The reasoning behind this is straightforward — interviews, features, and mentions of your company in news coverage position you as interesting to potential customers. Third party verification from news sources, trade outlets and podcasts, and influencers in the energy industry gives your company a social seal of approval, if you will, that can aid your sales team.
5. Improves website metrics and online presence
Working with a public relations agency in tandem with a search engine optimization (SEO) expert can compound the impact of your efforts. You can amplify your company’s earned media coverage with carefully cultivated social media content and blog posts that utilize SEO. Over time, this can boost your company’s ranking in Google searches and other website metrics. Liudmila Kiseleva, CEO of Rampiq, recently wrote a guide on using SEO for cleantech companies for our blog.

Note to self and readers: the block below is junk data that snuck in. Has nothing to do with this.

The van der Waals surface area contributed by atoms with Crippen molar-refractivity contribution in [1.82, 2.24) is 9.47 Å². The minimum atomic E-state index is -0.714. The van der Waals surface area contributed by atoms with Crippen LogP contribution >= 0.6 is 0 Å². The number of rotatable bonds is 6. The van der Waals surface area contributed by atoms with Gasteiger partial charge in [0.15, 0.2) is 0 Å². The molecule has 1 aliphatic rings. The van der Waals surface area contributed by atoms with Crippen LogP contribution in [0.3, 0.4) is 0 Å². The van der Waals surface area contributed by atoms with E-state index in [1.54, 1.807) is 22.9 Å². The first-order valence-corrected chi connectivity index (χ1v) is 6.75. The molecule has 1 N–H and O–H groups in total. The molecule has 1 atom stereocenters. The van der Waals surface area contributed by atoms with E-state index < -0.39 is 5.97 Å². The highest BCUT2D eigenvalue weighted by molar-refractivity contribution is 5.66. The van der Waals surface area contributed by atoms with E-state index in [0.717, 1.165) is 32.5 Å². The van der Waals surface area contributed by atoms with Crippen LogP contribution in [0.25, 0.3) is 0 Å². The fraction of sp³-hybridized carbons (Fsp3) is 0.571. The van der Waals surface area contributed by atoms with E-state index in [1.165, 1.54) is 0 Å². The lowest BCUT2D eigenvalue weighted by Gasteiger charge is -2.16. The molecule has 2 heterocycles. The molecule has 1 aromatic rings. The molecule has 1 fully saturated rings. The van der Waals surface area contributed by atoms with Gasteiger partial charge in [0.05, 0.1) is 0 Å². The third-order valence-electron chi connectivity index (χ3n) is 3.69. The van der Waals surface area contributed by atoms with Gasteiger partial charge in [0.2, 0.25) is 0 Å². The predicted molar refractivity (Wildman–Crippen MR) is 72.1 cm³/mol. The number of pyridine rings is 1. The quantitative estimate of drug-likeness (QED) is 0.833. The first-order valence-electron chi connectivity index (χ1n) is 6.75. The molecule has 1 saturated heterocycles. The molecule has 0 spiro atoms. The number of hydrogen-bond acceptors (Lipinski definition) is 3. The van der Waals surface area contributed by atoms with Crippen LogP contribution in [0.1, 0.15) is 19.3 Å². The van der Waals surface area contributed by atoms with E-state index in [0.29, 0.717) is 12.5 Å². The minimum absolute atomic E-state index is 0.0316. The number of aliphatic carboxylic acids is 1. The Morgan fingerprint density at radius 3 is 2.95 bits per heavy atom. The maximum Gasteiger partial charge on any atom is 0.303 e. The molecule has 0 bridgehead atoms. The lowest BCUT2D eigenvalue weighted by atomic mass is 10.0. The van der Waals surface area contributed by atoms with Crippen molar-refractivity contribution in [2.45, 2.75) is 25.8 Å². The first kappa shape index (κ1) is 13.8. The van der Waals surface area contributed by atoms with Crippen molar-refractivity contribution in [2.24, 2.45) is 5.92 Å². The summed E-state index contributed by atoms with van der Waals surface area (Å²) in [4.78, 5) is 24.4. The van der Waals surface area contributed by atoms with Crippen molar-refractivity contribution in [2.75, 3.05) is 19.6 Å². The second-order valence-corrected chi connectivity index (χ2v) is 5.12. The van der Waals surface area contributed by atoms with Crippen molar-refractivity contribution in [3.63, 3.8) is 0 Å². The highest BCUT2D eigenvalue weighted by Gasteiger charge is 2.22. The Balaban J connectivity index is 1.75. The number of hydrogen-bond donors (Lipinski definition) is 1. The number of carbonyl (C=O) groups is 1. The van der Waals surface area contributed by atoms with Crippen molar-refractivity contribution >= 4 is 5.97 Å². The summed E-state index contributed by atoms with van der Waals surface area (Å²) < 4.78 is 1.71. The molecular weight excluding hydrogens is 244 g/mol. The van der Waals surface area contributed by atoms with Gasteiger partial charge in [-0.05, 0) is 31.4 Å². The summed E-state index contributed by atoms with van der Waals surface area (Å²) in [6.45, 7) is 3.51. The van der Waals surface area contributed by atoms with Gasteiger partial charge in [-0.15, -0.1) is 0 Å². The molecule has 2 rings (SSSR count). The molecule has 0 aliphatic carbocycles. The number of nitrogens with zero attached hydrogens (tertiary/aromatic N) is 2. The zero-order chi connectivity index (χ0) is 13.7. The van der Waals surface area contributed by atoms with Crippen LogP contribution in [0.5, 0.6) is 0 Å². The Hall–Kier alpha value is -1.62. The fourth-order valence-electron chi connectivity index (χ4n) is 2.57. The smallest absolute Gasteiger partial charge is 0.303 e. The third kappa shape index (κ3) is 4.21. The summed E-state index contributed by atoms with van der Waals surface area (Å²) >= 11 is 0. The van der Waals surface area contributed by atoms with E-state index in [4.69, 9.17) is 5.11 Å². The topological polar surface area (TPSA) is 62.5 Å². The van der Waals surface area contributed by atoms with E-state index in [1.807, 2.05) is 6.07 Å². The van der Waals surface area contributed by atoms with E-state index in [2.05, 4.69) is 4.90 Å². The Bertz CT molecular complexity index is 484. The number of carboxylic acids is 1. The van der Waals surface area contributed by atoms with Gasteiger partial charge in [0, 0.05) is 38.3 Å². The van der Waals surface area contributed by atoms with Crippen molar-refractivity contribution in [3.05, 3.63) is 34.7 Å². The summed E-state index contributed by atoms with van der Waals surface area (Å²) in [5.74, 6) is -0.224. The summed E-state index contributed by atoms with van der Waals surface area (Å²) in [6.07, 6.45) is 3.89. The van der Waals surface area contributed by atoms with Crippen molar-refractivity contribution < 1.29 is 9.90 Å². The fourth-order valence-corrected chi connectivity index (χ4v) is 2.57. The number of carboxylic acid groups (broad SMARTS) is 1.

Difference between advertising and PR
The most important difference between advertising and PR is that the first is paid, while the latter is earned by being “attention worthy.” A marketing team might help a company write a sponsored article that you pay to have run in a news outlet.
Some other services an ad agency might provide include:
- Graphic design and videography
- Copywriting for advertisements
- Media planning and buying on various channels
- Branding and brand strategy, including logos, taglines, and messaging
- Market research
In comparison, a public relations specialist will help you build a stream of interesting content that can be used in pitching efforts to reporters and podcasters. Some other services Tigercomm provides are: